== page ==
posted on Sep, 28 2008 @ 11:31 PM
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reply to post by Epinephrine
 


Or Gorillas. 700 pound vegans with a similar anatomy and digestive tract for processing foods.



posted on Sep, 28 2008 @ 11:35 PM
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well more like 400 lbs. but notice the huge saggital ridge on the gorilla? that's all muscle to crush the massively inefficient amount of plant matter they need to eat to stay alive. with our human population we'd deforest the entire planet if we needed to eat like they do to stay healthy.

we don't have that much muscle to mash leaves for 15 hours a day. it's unrealistic to think that we had evolved purely to eat only plants.



posted on Sep, 28 2008 @ 11:46 PM
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reply to post by BASSPLYR
 


I'm not saying that. Humans are obviously fine eating an omnivorous diet, as they are a vegetarian one. To compare the digestive tract of a cow to that of a humans was obvious polarization. Where as ours is actually similar to that of the primates.



posted on Sep, 29 2008 @ 07:58 AM
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reply to post by DeadFlagBlues
 


Primates also eat meat, though. If we have similar digestive systems and they are known to eat meat doesn't that imply that we are meant to eat meat too?



posted on Sep, 29 2008 @ 08:29 AM
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reply to post by Epinephrine
 


I brought up a gorilla, specifically. He is the biggest, baddest primate of them all and reigns over all with the biggest canines in the primate family, and he eats vegetation and bugs every now and again. If you wanted to bring your argument to the thread, it shouldn't have been a cow, being almost entirely irrelevant, but a chimp or orangutan which have been observed eating flesh.

To be honest with you, I don't know how the OP is getting starred and flagged for this. It's a simple argument and the title alone makes me cringe. Literally cringe.

We weren't "designed" for anything. It's called adaptation. We can eat meat, we can be vegetarian, or vegan. Just as humans can adapt to be omnivorous or carnivorous (As you see with the Inuit tribe) we can adapt to become vegetarian or vegan.



posted on Sep, 29 2008 @ 11:33 AM
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Originally posted by DeadFlagBlues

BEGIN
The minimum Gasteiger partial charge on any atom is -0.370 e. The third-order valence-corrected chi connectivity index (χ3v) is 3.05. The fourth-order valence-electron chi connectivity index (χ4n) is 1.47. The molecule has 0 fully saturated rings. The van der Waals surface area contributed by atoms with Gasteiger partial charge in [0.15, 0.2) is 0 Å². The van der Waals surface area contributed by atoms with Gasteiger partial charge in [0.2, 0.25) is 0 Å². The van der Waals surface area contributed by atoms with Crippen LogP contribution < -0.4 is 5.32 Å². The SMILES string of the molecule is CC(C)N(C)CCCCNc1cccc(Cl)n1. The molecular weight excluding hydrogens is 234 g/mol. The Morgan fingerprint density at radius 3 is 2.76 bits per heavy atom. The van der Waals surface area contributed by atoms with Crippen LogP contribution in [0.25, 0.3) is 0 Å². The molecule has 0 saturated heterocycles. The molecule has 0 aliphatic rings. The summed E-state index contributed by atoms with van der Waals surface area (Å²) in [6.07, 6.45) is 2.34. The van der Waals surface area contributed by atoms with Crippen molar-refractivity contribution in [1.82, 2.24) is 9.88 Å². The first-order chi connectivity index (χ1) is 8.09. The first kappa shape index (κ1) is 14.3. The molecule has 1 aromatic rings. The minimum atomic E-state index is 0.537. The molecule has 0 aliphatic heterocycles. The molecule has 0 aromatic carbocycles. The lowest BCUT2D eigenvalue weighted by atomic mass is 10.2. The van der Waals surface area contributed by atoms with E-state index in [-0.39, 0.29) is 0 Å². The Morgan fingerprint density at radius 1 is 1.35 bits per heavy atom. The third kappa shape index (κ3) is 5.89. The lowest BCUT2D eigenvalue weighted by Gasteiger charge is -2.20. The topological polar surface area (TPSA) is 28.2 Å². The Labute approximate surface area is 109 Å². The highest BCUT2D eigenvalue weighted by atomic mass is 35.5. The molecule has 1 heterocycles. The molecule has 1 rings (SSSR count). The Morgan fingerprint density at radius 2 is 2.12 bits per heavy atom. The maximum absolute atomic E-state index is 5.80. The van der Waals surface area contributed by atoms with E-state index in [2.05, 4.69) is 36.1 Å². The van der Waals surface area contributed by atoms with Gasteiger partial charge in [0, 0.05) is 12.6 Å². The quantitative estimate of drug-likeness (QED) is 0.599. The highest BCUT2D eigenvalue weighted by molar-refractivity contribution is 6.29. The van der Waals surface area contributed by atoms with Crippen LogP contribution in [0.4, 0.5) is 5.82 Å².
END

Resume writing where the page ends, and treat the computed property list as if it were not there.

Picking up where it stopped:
reply to post by Epinephrine
 


I brought up a gorilla, specifically. He is the biggest, baddest primate of them all and reigns over all with the biggest canines in the primate family, and he eats vegetation and bugs every now and again. If you wanted to bring your argument to the thread, it shouldn't have been a cow, being almost entirely irrelevant, but a chimp or orangutan which have been observed eating flesh.

To be honest with you, I don't know how the OP is getting starred and flagged for this. It's a simple argument and the title alone makes me cringe. Literally cringe.

We weren't "designed" for anything. It's called adaptation. We can eat meat, we can be vegetarian, or vegan. Just as humans can adapt to be omnivorous or carnivorous (As you see with the Inuit tribe) we can adapt to become vegetarian or vegan.





But the effects on the mind of the diet certainly leave something to be desired. I've never been able to think straight on a vegan diet and all the vegans I know are airheaded hippies. The lack fats and oils, especially essential fatty acids, that occur naturally in a vegan diet without heavy and expensive supplementation just do not supply the brain with what it needs to function at it's peak and grow rapidly and readily.

Also, there's way too many blood sugar spikes in the average vegan diet. I don't know about you but I hate the feel of sugar in my blood because it just doesn't do anything and makes it harder to think clearly.

Now, if we all had several large algae bioreactors in our homes that provided a large amount of algae for our meals, I bet a vegan diet would be sustainable because of the high amounts of oil and EFAs in algae. But that is still obviously far from the "natural" evolutionary human diet. That said, though, I do agree that there is no "natural" human diet, only adaption to obtain nutrients and the unique functionality and drawbacks of each nutrient and food source.



posted on Sep, 29 2008 @ 11:46 AM
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reply to post by Epinephrine
 


I've been doing well for myself the past two years. If anything, I've noticed an increase in acuteness, memory, and processing efficiency. I can see how being raised on a vegan diet could possibly have detrimental side effects, but even then, there's studies for either talking point. I have nothing but the utmost respect for my life-change, as it's helping me grow and prosper, mentally and physically.



posted on Sep, 29 2008 @ 12:05 PM